Venezuelan apartment complex residents face massive raid

Venezuelan protesters -- now known as "The Resistance" -- continued their secretive efforts with more caution after an overnight raid at an apartment building complex in Caracas. 

An armored truck plowed through a metal gate. Dozens of heavily armed men, dressed all in black and with their faces covered, forced their way into five residential buildings in Los Verdes and searched every corner.

Some two dozen residents of Los Verdes stand accused of being involved in an attack on a Venezuelan National Guard captain and three sergeants, according to Nestor Reverol, Venezuela's interior minister. 

President Nicolas Maduro referred to them as terrorists, but some of the residents of Los Verdes, a traditionally socialist neighborhood, said they fear the ruling socialist regime.

"We were surrounded and they were spreading terror," said Beatriz Rachadel, a resident at the complex.  

They broke security systems, kicked down doors, destroyed elevators, broke windows, opened fire on locks, took cellphones, broke into cars to take sound systems and they killed at least one pet dog, according to residents. 
Maduro's continued use of riot troops and special forces to deal with civil disorder is not always targeted. They are instilling fear as part of a strategy that opposition leader Maria Corina Machado told The Associated Press was more like "state terrorism." 
The Los Verdes raid happened about a month after security forces' tear gas spilled into homes, a hospital and schools during a street fight in the coastal city of Maracaibo. Videos of the bloody standoff regularly make it to social media.  
Volunteers rushed children still in diapers, others in strollers and the elderly in wheelchairs out of a building. Juan Diego Amado, an opposition activist, said he rushed to help about four children who were gasping to breathe. He said the incident was heartbreaking, as there were many coughing and in tears.

Many are growing tired of the crisis that is engulfing Venezuela, and the protests have become a family affair for some. It's no longer unusual to see grandparents and children at the front lines. At least six of the 67 killed during the protests were age 18 and younger. 
Miguel Pizarro, a 29-year-old opposition lawmaker, saw a 17-year-old protester killed in Caracas. He was in tears and shaking when he said, "For this to stop happening, we need to change this country.  
Protesters who are demanding a presidential election to improve the situation in Venezuela are facing charges such as rebellion against the military and treason to the homeland. There is also opportunistic looting and strategic arson.  
In Caracas, the regular street fights include armored vehicles that student protesters have nicknamed "The Rhinos" and water cannons known as "The Whales."  
A passer-by risks getting hit by rubber bullets, marbles, shards of glass, rocks, Molotov cocktails, tear-gas canisters or getting shot and killed. Getting detained could mean robbery, beatings, torture and ending up in a military tribunal. 

When the protests began after the Supreme Court ruled to weaken the democratically elected congress, protesters were unprepared for the repression. Now "The Resistance" facing Maduro's riot troops wear home made and donated protective gear.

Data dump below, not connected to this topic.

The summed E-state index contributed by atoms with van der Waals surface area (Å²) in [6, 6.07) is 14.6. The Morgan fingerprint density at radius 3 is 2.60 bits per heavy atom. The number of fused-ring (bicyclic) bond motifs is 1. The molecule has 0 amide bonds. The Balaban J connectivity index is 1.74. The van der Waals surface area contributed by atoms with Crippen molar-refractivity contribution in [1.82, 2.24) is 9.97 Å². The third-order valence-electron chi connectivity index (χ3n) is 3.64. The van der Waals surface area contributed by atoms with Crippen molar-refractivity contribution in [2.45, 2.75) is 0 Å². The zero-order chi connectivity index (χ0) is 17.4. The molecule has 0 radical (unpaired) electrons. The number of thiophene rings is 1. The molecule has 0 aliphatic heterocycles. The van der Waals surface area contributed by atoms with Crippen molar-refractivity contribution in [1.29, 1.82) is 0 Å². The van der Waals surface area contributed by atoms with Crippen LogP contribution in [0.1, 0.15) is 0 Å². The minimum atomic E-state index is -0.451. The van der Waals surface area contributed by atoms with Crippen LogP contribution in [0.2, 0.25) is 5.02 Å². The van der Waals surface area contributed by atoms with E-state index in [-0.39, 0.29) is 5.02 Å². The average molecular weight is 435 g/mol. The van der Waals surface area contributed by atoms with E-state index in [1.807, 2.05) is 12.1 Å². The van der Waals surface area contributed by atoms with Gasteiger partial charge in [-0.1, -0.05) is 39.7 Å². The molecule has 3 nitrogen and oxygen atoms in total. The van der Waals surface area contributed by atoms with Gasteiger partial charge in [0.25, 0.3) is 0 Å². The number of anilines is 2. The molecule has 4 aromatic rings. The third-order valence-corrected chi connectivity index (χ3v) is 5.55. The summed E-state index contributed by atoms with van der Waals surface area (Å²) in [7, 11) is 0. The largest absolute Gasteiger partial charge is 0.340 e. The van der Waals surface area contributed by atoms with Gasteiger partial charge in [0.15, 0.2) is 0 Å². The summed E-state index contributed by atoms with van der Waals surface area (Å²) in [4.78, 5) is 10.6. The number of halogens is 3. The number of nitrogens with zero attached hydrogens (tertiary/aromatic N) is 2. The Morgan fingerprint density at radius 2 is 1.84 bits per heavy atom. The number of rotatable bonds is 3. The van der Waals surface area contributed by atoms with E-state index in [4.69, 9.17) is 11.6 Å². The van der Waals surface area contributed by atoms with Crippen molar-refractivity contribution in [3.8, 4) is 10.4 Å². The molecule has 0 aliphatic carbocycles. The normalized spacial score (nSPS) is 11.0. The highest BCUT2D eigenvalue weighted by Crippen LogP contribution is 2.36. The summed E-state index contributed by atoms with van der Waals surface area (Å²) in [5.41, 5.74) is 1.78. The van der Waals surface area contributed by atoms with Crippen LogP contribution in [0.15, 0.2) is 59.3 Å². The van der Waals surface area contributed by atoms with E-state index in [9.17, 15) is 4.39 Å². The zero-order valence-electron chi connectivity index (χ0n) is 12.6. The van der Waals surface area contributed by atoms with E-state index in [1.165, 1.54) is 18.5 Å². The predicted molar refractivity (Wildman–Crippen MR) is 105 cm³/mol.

Some carry shields and wear helmets, gas masks, chest protectors, leg guards and shin guards to the streets. They are armed with slingshots and add nails to wooden clubs to defend themselves. They have delegated tasks. The more agile ones deal with the flying tear-gas canisters.

Medical students continue to volunteer to treat the wounded. Law school students rush to document human rights violations. With 20 percent unemployment, some of the professionals who are unable to leave the country are joining in. 

Maduro refers to them as "terrorists." Authorities have arrested at least 3,000 linked to the protests. If found guilty of crimes in military tribunals, some student organizers could face decades in prison. But the rabble-rousers' anger and frustration follows hunger and desperation. 

The opposition managed to win the majority of seats in the National Assembly mostly due to the country's triple-digit inflation and high crime rate. When the Supreme Court moved to strip the Assembly of its last powers, there was international outrage and the justices reversed the decision. 

Maduro's response was to push to rewrite the nation’s constitution, which his predecessor, Hugo Chavez, had changed before his death. He is not yielding to pressure to hold elections and his opposition fears the move is meant to get rid of the electoral calendar. 

Henrique Capriles, a prominent opposition leader, worries about Maduro's move to continue to militarize law enforcement in Venezuela. He told Reuters that Maduro bought 150 armored vehicles from China North Industries Group, also known as Norinco, to continue his repression in Caracas. 

Leopoldo Lopez, an opposition leader, remains in prison, but his efforts to crack Maduro's socialist regime continue. On Sunday, he managed to tweet a message trying to prompt dissent in the military. It was recorded in his prison cell.

"You have the right and duty to rebel," Lopez said. 

Leopoldo Lopez video in Spanish:


This BBSNews article was syndicated from News | WPLG, and written by News | WPLG. Read the original article here.